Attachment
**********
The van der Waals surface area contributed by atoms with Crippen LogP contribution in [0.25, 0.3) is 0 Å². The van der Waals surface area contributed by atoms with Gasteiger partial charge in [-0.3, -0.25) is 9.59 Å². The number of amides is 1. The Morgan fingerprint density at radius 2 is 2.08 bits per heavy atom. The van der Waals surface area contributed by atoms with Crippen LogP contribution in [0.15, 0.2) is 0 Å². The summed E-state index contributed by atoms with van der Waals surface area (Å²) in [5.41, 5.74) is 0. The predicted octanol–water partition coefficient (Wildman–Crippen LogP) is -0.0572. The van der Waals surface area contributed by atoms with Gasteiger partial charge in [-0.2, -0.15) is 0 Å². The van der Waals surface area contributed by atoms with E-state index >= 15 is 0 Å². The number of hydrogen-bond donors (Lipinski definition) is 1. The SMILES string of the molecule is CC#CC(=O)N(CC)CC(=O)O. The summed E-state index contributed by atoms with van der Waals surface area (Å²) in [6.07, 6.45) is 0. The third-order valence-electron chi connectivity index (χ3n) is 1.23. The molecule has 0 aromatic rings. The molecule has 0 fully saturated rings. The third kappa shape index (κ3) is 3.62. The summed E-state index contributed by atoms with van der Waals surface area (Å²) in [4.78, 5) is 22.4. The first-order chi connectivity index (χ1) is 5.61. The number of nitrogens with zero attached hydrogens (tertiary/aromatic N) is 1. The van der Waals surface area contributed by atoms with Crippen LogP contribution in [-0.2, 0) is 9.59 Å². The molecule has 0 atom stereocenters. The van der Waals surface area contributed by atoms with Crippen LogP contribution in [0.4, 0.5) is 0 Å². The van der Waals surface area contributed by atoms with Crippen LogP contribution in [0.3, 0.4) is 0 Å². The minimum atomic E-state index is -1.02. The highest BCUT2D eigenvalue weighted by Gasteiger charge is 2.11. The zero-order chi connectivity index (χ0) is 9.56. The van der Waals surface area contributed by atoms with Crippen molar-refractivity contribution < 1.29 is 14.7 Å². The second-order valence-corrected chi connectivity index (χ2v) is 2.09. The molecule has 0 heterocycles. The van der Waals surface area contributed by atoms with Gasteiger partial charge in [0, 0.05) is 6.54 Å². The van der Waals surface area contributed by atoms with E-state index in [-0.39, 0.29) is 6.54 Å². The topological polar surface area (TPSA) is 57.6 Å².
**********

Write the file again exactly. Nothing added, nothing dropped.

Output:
The van der Waals surface area contributed by atoms with Crippen LogP contribution in [0.25, 0.3) is 0 Å². The van der Waals surface area contributed by atoms with Gasteiger partial charge in [-0.3, -0.25) is 9.59 Å². The number of amides is 1. The Morgan fingerprint density at radius 2 is 2.08 bits per heavy atom. The van der Waals surface area contributed by atoms with Crippen LogP contribution in [0.15, 0.2) is 0 Å². The summed E-state index contributed by atoms with van der Waals surface area (Å²) in [5.41, 5.74) is 0. The predicted octanol–water partition coefficient (Wildman–Crippen LogP) is -0.0572. The van der Waals surface area contributed by atoms with Gasteiger partial charge in [-0.2, -0.15) is 0 Å². The van der Waals surface area contributed by atoms with E-state index >= 15 is 0 Å². The number of hydrogen-bond donors (Lipinski definition) is 1. The SMILES string of the molecule is CC#CC(=O)N(CC)CC(=O)O. The summed E-state index contributed by atoms with van der Waals surface area (Å²) in [6.07, 6.45) is 0. The third-order valence-electron chi connectivity index (χ3n) is 1.23. The molecule has 0 aromatic rings. The molecule has 0 fully saturated rings. The third kappa shape index (κ3) is 3.62. The summed E-state index contributed by atoms with van der Waals surface area (Å²) in [4.78, 5) is 22.4. The first-order chi connectivity index (χ1) is 5.61. The number of nitrogens with zero attached hydrogens (tertiary/aromatic N) is 1. The van der Waals surface area contributed by atoms with Crippen LogP contribution in [-0.2, 0) is 9.59 Å². The molecule has 0 atom stereocenters. The van der Waals surface area contributed by atoms with Crippen LogP contribution in [0.4, 0.5) is 0 Å². The van der Waals surface area contributed by atoms with Crippen LogP contribution in [0.3, 0.4) is 0 Å². The minimum atomic E-state index is -1.02. The highest BCUT2D eigenvalue weighted by Gasteiger charge is 2.11. The zero-order chi connectivity index (χ0) is 9.56. The van der Waals surface area contributed by atoms with Crippen molar-refractivity contribution < 1.29 is 14.7 Å². The second-order valence-corrected chi connectivity index (χ2v) is 2.09. The molecule has 0 heterocycles. The van der Waals surface area contributed by atoms with Gasteiger partial charge in [0, 0.05) is 6.54 Å². The van der Waals surface area contributed by atoms with E-state index in [-0.39, 0.29) is 6.54 Å². The topological polar surface area (TPSA) is 57.6 Å².